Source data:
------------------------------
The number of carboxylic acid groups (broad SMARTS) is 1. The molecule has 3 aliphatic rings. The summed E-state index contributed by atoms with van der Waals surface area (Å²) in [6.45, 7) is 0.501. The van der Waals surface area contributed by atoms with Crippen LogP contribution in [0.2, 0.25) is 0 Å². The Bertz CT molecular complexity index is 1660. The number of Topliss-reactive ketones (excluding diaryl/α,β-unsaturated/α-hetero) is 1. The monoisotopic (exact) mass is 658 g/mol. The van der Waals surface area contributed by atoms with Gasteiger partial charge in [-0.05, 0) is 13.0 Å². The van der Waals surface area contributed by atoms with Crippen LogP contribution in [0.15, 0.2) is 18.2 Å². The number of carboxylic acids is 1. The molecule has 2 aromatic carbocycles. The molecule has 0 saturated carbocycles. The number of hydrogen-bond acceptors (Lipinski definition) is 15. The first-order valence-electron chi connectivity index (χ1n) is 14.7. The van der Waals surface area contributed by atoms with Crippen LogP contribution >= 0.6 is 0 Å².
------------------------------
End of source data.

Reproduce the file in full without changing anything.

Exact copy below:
The number of carboxylic acid groups (broad SMARTS) is 1. The molecule has 3 aliphatic rings. The summed E-state index contributed by atoms with van der Waals surface area (Å²) in [6.45, 7) is 0.501. The van der Waals surface area contributed by atoms with Crippen LogP contribution in [0.2, 0.25) is 0 Å². The Bertz CT molecular complexity index is 1660. The number of Topliss-reactive ketones (excluding diaryl/α,β-unsaturated/α-hetero) is 1. The monoisotopic (exact) mass is 658 g/mol. The van der Waals surface area contributed by atoms with Gasteiger partial charge in [-0.05, 0) is 13.0 Å². The van der Waals surface area contributed by atoms with Crippen LogP contribution in [0.15, 0.2) is 18.2 Å². The number of carboxylic acids is 1. The molecule has 2 aromatic carbocycles. The molecule has 0 saturated carbocycles. The number of hydrogen-bond acceptors (Lipinski definition) is 15. The first-order valence-electron chi connectivity index (χ1n) is 14.7. The van der Waals surface area contributed by atoms with Crippen LogP contribution >= 0.6 is 0 Å².